There has been lots happening in the shop lately, and I wanted to report on a couple projects that I felt particularly good about.
The Flying Crane Reliquary is a box that will contain the client’s loved one’s cremains. I feel privileged to be able to do work that holds such personal significance.
These days my sidekick in the shop is a vizsla dog named Zak. A recent commission combined my love of this amazing breed, with my passion for woodworking and marquetry in particular.
The Vizsla Club of America held its annual show in Del Mar, CA this year, and I made trophies for the winners in a variety of categories. Below is a photo of one of the winners displaying her awards, and below that, the winner of the agility trial.
I was invited to show new work at Anne & Mark’s Art Party, along with my colleagues in Santa Cruz Woodworkers. It is described as an occasional and irrational art fest, and the opening gala is September 24. The theme is taken from Alice in Wonderland, so what better place to unveil my new White Rabbit Music Stand!
Anne & Mark’s Art Party takes place September 24 through October 1 at the Santa Clara Fairgrounds. Check their website for more info. Hope to see you there.
The Santa Cruz Woodworkers are exhibiting members’ work May 6 – 28 at R. Blitzer Gallery in Santa Cruz, CA. The 9-member organization is a collaboration of professionals, dedicated to fostering appreciation for locally produced, one-of-a-kind, handmade woodwork.
I will be showing a music stand, a bed, and several other new works. My colleagues will be showing newly created furniture, decorative turned wood, and musical string instruments. We have also invited woodblock artists Andrea Rich and Aaron Johnson to display woodblock prints and the carved wood blocks used to create them.
The R. Blitzer Gallery is located at 2801 Mission Street in Santa Cruz, telephone 831-458-1217. An Opening Night reception will be held on May 6, from 5 to 9pm. Hope to see you there!
ElegantArtisan.com Announces a New Exhibiting Artist — Matthew Werner!
The next time you find yourself staring at a clock, why not make it a really satisfying experience — one that will have you marveling at the workmanship and beauty inherent in a timepiece with the ability to, not only reveal the time, but also mesmerize.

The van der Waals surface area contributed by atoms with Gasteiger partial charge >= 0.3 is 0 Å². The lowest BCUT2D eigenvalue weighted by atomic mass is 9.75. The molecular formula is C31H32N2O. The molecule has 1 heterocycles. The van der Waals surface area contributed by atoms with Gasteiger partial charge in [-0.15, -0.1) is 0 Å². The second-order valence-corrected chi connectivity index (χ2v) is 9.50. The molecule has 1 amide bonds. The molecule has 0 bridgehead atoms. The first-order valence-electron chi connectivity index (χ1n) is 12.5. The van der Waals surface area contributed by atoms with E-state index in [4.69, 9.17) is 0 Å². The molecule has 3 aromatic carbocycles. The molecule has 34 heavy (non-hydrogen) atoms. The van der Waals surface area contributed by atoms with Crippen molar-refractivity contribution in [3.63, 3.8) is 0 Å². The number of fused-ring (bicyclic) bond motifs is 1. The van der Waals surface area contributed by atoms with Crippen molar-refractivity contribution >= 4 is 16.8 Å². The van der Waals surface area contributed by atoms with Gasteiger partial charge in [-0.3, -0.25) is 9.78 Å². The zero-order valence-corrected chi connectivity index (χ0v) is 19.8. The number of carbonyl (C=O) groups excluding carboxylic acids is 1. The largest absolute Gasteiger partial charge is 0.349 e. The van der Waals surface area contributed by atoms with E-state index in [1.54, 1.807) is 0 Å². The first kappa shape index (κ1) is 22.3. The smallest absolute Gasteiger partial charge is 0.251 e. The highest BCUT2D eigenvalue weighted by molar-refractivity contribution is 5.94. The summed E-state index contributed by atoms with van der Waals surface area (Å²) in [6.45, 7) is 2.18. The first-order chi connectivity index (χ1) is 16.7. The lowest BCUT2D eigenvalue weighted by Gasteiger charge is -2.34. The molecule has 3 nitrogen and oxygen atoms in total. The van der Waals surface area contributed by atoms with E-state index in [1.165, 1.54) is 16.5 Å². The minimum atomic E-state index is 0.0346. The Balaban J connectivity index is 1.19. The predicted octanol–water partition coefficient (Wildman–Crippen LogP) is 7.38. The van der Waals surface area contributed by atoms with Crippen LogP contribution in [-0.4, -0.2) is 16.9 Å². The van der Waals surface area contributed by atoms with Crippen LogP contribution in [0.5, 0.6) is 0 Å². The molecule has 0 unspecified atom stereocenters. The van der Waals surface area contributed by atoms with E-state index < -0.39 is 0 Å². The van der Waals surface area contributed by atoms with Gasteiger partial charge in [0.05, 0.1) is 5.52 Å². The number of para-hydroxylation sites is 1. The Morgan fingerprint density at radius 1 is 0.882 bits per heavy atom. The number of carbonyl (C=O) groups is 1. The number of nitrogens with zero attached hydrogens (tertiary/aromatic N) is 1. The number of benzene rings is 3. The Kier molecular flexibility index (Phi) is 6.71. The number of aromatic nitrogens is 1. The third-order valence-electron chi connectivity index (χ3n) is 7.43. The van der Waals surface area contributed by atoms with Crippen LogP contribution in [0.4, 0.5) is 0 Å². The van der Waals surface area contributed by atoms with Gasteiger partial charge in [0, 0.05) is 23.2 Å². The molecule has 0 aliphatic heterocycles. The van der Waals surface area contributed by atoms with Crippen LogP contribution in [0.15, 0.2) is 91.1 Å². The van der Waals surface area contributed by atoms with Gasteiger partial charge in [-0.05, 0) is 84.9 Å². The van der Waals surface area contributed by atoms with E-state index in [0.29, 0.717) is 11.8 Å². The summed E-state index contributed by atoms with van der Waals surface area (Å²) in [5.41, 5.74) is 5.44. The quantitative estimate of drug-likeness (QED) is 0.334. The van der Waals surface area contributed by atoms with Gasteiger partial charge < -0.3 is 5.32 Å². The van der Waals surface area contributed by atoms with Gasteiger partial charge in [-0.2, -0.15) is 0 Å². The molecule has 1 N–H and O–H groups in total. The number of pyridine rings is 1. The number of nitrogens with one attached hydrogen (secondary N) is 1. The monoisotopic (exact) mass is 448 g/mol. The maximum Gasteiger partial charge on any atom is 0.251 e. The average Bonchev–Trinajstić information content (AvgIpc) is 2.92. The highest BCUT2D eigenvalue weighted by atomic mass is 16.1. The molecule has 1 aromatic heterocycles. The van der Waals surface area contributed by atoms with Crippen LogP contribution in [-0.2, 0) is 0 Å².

That’s just the kind of experience you will enjoy with one look at Santa Cruz artist Matthew Werner’s originally-designed, handcrafted clocks. Matthew uses an inlay technique called marquetry, which is the assembly of thin slices of wood to form an image. Performing all the work himself, Matthew uses veneers from naturally-colored woods.
Realistic effects are achieved by dipping the inlay pieces in hot sand to scorch them, resulting in shadows and visual depth.
The art of marquetry is a technique dating back 3,000 years to Egypt. This skill requires incredible attention to detail and mass amounts of time. It’s an art which isn’t widely practiced today. Although Matthew acknowledges that marquetry can be produced using computers and lasers, what’s lacking in those pieces is human craftmanship, which inbues each piece with otherwise missing elements, such as finesse and flair.
Matthew says, “My goal is to apply the technique with integrity and artistry, to add beauty to the objects I make without being overstated.”
In addition to creating one-of-a-kind clocks, Matthew’s focus encompasses furniture fabrication. He employs the same aptitude and discernment to his furniture pieces, each of which is a work of art.
“My inspiration comes from the natural world — what I think of as the ‘unbuilt’ world. I have a great appreciation for Japanese design aesthetics, especially the way natural elements are brought into the built world. I also recognize that the forms I work with are rooted in the cultural traditions of Europe. My location on the Pacific Rim provides an opportunity to balance influences from east and west, resulting in a body of New World originals that acknowledge both sources.”